Over the past five years, Scarecrow Press has published nearly 20 titles in its Religions, Philosophies, and Movements series. Historical Dictionary of Taoism, like its predecessors in the series for Buddhism, Sikhism, Hinduism, and Bahaism, is a welcome addition to the reference literature for Asian and other non-Judeo/Christian religions, given the paucity of English-language sources devoted exclusively to a particular tradition. The volume consists of nearly 275 alphabetically arranged entries covering persons, practices, and concepts, although structural flaws detract from its usefulness. First, this work needs an index. Writing for nonspecialists, Pas has "tried as much as possible to provide names and titles in English, rather than in Chinese." See references are provided from transliterated Chinese to English, but, in some cases, vice-versa. An index would have minimized the use of see references and allowed for the inclusion of variant forms of transliteration, names/terms included within an entry but for which no separate entry exists, and a grouping of related entries by subject. Second, entries occasionally give citations to supplemental works, but the references are abbreviated, forcing the user to turn to a bibliography at the end of the dictionary for the complete bibliographic citation. This is especially annoying when one finds that the bibliography is divided into subjects, with citations arranged alphabetically by author under each subject heading. Consequently, the user must search for a citation under every subject heading. Other features of this dictionary include a 20-page chronology, consisting of three columns which juxtapose Chinese dynasties, events in Taoist history, and events in Buddhism and other schools in China. This is followed by a 50-page introduction to Taoism. But the reader would do better by first consulting the entry for Tao (The Way) or by reading the last section of the introduction which addresses the nature of Taoism. Otherwise, the reader will end up with historical information about a concept that is never defined. Historical Dictionary of Taoism has advantages over the existing reference literature in English. The Shambhala Dictionary of Taoism (Shambhala, 1996) is shorter, contains fewer entries, and is less academic in tone and presentation than Pas' work. The Shambhala Guide to Taoism (Shambhala, 1997) provides some historical overview and much information on Taoist ritual practice. The overview articles on Taoism in Encyclopedia of Religion [RBB O 1 87] are excellent, but this source is perhaps not the best for a quick lookup of terms or individuals. Finally, Companion Encyclopedia of Asian Philosophy (Routledge, 1997) includes a chapter on Taoism in Chinese philosophy, though the concern of this work is philosophy and not religion. In his preface, Pas recognizes that his work is quite modest when compared to reference sources in Japanese and Chinese, and hopes that readers will forward suggestions to him for a future improved second edition. In addition to the aforementioned structural issues, expanded content will be necessary. For example, some regard Tsao-chun as an important deity in Taoism, but Pas' work has no separate entry for him, nor is he mentioned in the entry Gold Cinnabar Taoism. Libraries, however, needn't wait for that new and expanded edition but would do well to purchase the present volume, since it is the most comprehensive English-language guide to Taoism to date.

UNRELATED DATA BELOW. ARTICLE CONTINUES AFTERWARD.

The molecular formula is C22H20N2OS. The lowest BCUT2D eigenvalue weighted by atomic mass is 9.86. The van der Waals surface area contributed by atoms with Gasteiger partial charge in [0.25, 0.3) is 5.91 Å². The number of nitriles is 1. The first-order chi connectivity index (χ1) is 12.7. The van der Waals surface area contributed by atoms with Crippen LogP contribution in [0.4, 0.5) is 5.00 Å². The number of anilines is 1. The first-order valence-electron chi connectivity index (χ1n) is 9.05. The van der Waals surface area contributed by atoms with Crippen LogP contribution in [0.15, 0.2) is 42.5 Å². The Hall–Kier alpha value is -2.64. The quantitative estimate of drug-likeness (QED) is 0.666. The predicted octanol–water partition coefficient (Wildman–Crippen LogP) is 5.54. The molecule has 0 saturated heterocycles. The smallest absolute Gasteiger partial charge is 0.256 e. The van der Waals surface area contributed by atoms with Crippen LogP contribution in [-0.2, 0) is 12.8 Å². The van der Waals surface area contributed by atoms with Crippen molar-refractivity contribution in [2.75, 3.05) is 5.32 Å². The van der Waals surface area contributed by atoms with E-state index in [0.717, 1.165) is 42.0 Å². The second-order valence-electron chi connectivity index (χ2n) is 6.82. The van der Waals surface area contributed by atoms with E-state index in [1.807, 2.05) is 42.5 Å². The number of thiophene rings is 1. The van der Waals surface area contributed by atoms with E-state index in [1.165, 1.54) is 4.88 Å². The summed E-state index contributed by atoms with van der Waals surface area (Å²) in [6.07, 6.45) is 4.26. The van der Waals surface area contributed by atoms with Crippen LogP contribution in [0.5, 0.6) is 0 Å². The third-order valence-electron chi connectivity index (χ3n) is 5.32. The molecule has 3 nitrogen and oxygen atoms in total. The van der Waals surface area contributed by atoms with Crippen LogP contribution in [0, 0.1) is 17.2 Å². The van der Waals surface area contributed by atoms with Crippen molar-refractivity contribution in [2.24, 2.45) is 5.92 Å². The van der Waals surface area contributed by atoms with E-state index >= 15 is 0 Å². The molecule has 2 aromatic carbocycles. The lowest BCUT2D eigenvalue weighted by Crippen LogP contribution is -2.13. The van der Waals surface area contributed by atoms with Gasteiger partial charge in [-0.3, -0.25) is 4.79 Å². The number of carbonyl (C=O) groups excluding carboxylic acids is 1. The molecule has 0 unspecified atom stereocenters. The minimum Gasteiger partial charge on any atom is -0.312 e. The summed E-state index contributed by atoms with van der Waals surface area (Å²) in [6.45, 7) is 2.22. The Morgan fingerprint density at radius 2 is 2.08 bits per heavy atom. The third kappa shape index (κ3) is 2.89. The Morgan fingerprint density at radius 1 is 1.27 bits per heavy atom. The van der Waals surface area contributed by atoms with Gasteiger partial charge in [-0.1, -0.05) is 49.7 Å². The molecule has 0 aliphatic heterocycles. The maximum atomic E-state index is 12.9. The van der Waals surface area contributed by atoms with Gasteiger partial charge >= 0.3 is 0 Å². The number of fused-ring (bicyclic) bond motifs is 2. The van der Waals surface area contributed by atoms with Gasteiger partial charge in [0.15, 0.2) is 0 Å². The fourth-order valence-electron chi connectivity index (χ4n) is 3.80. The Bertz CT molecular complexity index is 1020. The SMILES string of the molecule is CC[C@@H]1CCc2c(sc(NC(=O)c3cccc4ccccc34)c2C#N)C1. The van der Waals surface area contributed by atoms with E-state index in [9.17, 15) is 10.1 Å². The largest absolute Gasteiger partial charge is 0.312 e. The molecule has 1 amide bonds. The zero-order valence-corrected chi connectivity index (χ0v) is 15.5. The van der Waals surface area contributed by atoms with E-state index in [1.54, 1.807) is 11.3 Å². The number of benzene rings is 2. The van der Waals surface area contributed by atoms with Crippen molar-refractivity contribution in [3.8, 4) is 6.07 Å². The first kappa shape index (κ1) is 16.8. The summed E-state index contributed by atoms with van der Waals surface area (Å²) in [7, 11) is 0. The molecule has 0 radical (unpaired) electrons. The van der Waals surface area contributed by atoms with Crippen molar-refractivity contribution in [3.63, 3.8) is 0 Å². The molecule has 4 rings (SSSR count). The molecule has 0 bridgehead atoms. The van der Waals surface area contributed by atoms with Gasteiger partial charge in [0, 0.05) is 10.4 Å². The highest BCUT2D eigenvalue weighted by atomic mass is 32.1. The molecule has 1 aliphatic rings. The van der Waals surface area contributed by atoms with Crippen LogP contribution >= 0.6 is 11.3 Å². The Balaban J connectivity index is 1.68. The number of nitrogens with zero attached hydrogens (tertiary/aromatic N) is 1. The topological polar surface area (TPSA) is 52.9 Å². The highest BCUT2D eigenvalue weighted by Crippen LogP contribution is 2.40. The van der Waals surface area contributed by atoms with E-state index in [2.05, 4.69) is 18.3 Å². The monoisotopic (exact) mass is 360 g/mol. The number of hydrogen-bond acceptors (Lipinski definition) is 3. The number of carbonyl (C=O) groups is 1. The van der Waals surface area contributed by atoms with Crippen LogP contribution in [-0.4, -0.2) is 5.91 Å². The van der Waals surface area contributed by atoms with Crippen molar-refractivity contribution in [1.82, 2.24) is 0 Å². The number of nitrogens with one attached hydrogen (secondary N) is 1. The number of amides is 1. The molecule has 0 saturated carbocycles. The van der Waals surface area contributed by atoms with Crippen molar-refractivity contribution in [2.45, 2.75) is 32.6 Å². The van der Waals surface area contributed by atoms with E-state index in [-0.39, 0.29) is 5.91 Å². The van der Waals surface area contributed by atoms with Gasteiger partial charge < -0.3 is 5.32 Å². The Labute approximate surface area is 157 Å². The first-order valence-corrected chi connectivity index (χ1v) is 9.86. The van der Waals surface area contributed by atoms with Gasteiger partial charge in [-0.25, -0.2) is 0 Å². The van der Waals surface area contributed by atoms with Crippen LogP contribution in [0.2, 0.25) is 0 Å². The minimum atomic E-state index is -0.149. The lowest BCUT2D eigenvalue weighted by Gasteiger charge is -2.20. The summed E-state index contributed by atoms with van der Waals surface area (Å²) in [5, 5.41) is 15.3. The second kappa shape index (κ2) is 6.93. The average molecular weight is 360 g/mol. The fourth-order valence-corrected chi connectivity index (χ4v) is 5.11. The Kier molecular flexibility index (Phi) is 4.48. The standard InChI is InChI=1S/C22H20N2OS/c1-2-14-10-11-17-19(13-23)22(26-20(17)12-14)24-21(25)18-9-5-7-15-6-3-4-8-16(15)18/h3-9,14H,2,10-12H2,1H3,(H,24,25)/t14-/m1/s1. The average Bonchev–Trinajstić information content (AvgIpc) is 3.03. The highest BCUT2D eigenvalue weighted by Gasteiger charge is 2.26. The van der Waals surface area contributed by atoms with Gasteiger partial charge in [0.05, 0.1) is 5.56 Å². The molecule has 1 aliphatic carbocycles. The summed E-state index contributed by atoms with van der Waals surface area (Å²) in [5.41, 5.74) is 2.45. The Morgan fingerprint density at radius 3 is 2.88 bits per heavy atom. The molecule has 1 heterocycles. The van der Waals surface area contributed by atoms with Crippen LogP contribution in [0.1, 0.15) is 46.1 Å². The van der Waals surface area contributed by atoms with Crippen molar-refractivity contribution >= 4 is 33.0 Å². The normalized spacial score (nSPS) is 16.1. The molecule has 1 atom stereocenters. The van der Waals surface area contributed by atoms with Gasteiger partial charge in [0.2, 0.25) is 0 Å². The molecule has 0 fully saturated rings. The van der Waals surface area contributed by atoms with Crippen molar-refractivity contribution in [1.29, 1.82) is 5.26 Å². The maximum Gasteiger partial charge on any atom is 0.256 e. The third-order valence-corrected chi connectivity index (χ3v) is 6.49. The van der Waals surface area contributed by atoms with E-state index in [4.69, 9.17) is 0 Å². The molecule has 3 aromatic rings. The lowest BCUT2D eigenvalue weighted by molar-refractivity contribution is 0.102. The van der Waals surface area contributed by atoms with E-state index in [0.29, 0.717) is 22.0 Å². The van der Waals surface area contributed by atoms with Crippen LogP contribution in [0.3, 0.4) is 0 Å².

Choice Review

Of the three major indigenous philosophical-religious traditions (the others are Confucianism and Buddhism) that have shaped the Chinese lifestyle for more than two millennia, Taoism is least known in the West because of a critical lack of scholarly studies. This dictionary offers not only numerous entries for special terms but also a comprehensive introduction that discusses historical developments and current research. The chronology and bibliography are also very useful. The entries are arranged alphabetically by the traditional Wade-Giles romanization, followed immediately by the pinyin version (e.g., "Tao-te ching/Daodejing"). Although the entries are based chiefly on secondary sources, they are fairly adequate, accurate, and include notes and further readings. The editor (religious studies emeritus, Univ. of Saskatchewan), concerned that "an overdose of Chinese terminology would easily overwhelm a nonspecialist reader," uses English names and titles wherever possible. For the benefit of those who have some background in Chinese, a glossary containing the original characters would be desirable. The present work may not fill the scholarly niche completely, but it constitutes an excellent study guide and reference source. W. S. Wong; University of California, Irvine